We behave morally in social situations because it is our nature to do so. We could not routinely substitute rational thought for moral emotions in deciding how to act or how to respond in our common day to day interactions with other human beings even if we wanted to. Even if we could somehow disconnect ourselves from our emotional brain, we simply lack the mental power necessary for anything that intellectually demanding. Thus, the fear that people will become amoral if they don’t have some “reason” to act morally, in the form of a religion, or philosophy, or respect for tradition, is ill-founded. We act morally because it is our nature to act morally. Such “reasons” can have a limited influence on exactly how we act in given situations, but we will hardly become amoral in their absence.
That may be a comforting thought, but it has its drawbacks. Assuming the ultimate goal of the individual is still to survive, it is hardly clear that the best way to accomplish that goal is to respond blindly to emotions that evolved because they happened to promote survival under conditions that no longer exist. There is no compelling reason to expect that they will continue to promote our survival in the radically different world of today. For example, it is generally considered good to fight evil. However, mankind’s most notorious icons of evil thought they were doing just that. Name any one of them you choose; Hitler, Stalin, Mao, Pol Pot, you name the villain. None of them were deliberately doing things they considered evil just because they wanted to be evil. On the contrary, they thought they were doing good, eliminating evil threats to the welfare of whomever they considered the “chosen people.” There exists no objective reason for asserting that they were doing anything else.
Similarly, when it comes to behavior we associate with “doing good,” the reasons for the evolution of the positive emotional response we derive from such actions often no longer exist. In small groups of hunter-gatherers, sacrificing resources for the good of others in the group promoted the survival of genetically related individuals who were likely to return the favor. In modern nation states with populations of tens or hundreds of millions, sacrificing resources for the good of others can make us feel good in exactly the same way. However, the individuals who benefit from this behavior are much less likely to be related to us, and the chance that they may someday return the favor may be vanishingly small. When the governments of modern nation states force their citizens to engage in this sort of “good” behavior, it is reasonable for them to ask whether the state exists to serve the interests of the people who live in it, or the people exist to serve the interests of the state.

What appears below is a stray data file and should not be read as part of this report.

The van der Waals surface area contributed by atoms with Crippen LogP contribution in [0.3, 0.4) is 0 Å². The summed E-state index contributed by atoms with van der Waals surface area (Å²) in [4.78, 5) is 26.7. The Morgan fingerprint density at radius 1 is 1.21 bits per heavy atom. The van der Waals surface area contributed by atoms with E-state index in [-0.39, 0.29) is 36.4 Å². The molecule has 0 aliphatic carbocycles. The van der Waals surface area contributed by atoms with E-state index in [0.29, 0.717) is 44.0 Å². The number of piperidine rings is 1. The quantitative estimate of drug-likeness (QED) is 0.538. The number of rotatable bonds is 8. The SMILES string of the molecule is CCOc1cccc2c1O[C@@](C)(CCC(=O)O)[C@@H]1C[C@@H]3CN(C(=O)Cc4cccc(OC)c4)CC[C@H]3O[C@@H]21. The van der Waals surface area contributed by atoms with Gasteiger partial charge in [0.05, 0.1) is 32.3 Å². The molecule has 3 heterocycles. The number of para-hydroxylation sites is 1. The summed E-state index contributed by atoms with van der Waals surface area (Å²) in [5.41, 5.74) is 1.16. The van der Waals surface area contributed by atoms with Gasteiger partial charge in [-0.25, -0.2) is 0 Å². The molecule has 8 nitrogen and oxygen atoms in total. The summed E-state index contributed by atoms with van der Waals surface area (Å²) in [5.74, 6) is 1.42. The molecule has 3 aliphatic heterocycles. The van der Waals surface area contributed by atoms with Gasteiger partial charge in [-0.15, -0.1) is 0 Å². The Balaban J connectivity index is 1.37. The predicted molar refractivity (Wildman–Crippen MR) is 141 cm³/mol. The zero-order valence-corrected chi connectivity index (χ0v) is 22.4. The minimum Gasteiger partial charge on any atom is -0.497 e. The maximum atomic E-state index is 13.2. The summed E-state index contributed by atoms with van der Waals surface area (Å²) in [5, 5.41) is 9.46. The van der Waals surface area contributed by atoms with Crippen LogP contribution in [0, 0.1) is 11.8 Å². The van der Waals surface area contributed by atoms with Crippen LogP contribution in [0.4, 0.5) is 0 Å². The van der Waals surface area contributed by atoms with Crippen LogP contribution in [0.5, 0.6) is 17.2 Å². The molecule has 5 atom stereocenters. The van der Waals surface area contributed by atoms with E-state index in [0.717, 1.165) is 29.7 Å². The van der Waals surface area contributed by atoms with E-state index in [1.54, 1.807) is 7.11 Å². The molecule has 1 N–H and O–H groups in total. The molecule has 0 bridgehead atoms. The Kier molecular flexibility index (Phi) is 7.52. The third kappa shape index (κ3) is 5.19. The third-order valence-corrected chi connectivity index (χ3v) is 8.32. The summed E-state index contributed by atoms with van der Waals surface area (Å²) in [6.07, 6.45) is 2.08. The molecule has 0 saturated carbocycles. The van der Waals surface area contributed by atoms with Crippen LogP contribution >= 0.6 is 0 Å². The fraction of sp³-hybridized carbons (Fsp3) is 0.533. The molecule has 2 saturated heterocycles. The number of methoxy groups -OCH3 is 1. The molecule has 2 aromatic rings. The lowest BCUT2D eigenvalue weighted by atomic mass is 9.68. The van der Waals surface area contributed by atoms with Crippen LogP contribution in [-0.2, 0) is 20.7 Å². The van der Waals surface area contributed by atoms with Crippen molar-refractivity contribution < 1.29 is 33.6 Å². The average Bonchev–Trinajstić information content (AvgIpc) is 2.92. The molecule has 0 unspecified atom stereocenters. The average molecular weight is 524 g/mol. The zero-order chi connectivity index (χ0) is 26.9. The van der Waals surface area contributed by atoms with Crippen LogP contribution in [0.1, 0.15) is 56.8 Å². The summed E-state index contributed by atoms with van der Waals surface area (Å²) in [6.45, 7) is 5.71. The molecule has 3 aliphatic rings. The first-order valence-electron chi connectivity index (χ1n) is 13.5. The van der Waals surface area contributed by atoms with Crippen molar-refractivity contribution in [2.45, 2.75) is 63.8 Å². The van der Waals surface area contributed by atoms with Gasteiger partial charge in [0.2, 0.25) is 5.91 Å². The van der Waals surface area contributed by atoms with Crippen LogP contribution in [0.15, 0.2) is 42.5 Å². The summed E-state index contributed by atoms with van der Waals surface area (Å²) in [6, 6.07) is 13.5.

Many of our best thinkers have suggested that the best way out of these and similar dilemmas is to create a new morality, tailor made to accomplish whatever noble ends they have in mind in the modern world. The problem with this is that it is not possible to mold human emotional responses like so much clay. Human nature is not infinitely flexible. As the Communists recently discovered, it is not possible to arbitrarily create new goods and new evils and then simply “reeducate” human beings to accommodate them.
We must act morally in our day to day relationships with other individuals because, given our nature, there is no alternative. If we must have a “new morality,” then, let it apply to these relationships. Let us keep it as simple as possible, as much in harmony with our nature as possible, and with the general goal of promoting harmony and preventing individuals from harming their neighbors. When it comes to such things as the relations between modern states, however, I am not convinced that relying on a tool as ancient, blunt, and out of its proper element as morality is advisable. It may well be better to decide what goals we really want to accomplish in the long term, and then pursue those goals with our limited powers of reason, such as they are.
We face many fateful decisions about our future that have no easy answers. Our continued survival is anything but assured. For better or worse, though, we must make those decisions. If we want to get it right, we had best learn to understand ourselves.